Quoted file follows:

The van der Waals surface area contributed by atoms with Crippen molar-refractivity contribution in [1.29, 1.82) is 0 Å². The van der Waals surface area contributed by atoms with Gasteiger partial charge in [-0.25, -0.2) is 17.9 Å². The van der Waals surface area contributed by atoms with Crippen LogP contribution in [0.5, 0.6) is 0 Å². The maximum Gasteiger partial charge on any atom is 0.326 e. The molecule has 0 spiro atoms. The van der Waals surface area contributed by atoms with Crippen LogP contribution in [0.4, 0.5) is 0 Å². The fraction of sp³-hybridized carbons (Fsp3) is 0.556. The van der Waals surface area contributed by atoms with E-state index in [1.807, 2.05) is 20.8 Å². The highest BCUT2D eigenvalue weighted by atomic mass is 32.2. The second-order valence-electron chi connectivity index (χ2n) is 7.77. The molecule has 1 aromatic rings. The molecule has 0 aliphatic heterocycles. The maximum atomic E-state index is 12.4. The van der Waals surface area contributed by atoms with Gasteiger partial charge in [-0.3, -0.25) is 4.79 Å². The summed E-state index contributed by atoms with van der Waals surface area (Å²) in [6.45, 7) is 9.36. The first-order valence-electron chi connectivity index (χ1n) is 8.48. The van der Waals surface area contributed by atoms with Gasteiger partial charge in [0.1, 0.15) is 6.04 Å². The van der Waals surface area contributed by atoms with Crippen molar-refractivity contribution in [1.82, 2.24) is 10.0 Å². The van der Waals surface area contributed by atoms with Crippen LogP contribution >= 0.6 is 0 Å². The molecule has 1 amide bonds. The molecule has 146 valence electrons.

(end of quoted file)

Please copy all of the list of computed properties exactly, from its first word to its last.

The van der Waals surface area contributed by atoms with Crippen molar-refractivity contribution in [1.29, 1.82) is 0 Å². The van der Waals surface area contributed by atoms with Gasteiger partial charge in [-0.25, -0.2) is 17.9 Å². The van der Waals surface area contributed by atoms with Crippen LogP contribution in [0.5, 0.6) is 0 Å². The maximum Gasteiger partial charge on any atom is 0.326 e. The molecule has 0 spiro atoms. The van der Waals surface area contributed by atoms with Crippen LogP contribution in [0.4, 0.5) is 0 Å². The fraction of sp³-hybridized carbons (Fsp3) is 0.556. The van der Waals surface area contributed by atoms with E-state index in [1.807, 2.05) is 20.8 Å². The highest BCUT2D eigenvalue weighted by atomic mass is 32.2. The second-order valence-electron chi connectivity index (χ2n) is 7.77. The molecule has 1 aromatic rings. The molecule has 0 aliphatic heterocycles. The maximum atomic E-state index is 12.4. The van der Waals surface area contributed by atoms with Gasteiger partial charge in [-0.3, -0.25) is 4.79 Å². The summed E-state index contributed by atoms with van der Waals surface area (Å²) in [6.45, 7) is 9.36. The first-order valence-electron chi connectivity index (χ1n) is 8.48. The van der Waals surface area contributed by atoms with Gasteiger partial charge in [0.1, 0.15) is 6.04 Å². The van der Waals surface area contributed by atoms with Crippen molar-refractivity contribution in [1.82, 2.24) is 10.0 Å². The van der Waals surface area contributed by atoms with Crippen LogP contribution >= 0.6 is 0 Å². The molecule has 1 amide bonds. The molecule has 146 valence electrons.